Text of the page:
After I found that this Treatise could not be conveniently contained in one volume, I was obliged to reprint two leaves (pages 411 &c.) that it might be divided into two. I have reprinted likewise the first sheet, chiefly on account of several errors of the press that had got into it, and one other leaf (page 244), for the sake of a Passage, the omission of which possibly would have been misinterpreted. There are some Demonstrations in the first Chapter of the first Book that might have been abridged, and some, perhaps, will appear unnecessary. I have mentioned the reasons that induced me to insist so fully on those Elementary Parts, in Articles 69, 104, 494, and 697.

Several Treatises have appeared while this was in the press, wherein some of the same Problems have been considered, though generally in a different manner. I have had occasion to mention most of them in the last Chapter of the second Book; but had not there an opportunity to take notice, that the Problem in 480 has been considered by Mr Euler in his Mechanics. In most of the instances wherein my conclusions did not agree with those given by other Authors, I have not mentioned their names.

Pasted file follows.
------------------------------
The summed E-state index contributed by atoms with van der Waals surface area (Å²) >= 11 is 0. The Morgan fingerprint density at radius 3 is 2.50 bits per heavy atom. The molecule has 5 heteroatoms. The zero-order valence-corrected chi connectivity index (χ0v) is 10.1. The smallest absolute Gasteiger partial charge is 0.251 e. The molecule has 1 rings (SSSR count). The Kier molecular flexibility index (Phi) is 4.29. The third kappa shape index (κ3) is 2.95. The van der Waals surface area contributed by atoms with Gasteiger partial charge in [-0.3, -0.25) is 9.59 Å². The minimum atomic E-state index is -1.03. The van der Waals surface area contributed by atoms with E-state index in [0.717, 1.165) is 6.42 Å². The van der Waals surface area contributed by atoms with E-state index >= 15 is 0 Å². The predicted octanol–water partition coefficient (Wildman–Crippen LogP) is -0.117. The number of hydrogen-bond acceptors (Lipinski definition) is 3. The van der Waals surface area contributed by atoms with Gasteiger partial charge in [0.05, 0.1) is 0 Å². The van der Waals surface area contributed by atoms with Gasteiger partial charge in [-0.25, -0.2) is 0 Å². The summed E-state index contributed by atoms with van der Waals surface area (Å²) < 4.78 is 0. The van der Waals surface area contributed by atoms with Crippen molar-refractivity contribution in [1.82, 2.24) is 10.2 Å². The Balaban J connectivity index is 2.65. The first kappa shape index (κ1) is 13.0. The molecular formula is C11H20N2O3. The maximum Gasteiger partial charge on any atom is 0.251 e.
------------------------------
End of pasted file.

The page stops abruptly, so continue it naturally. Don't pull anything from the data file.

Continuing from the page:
If, upon the whole, the Evidence of this method he represented to the satisfaction of the Reader, some of the abstruse parts illustrated, or any improvements of this useful Art be proposed, I shall be under no great concern, though exceptions may be made to some modes of Expression, or to such Passages of this Treatise as are not essential to the principal design.

JOC/EFR February 2017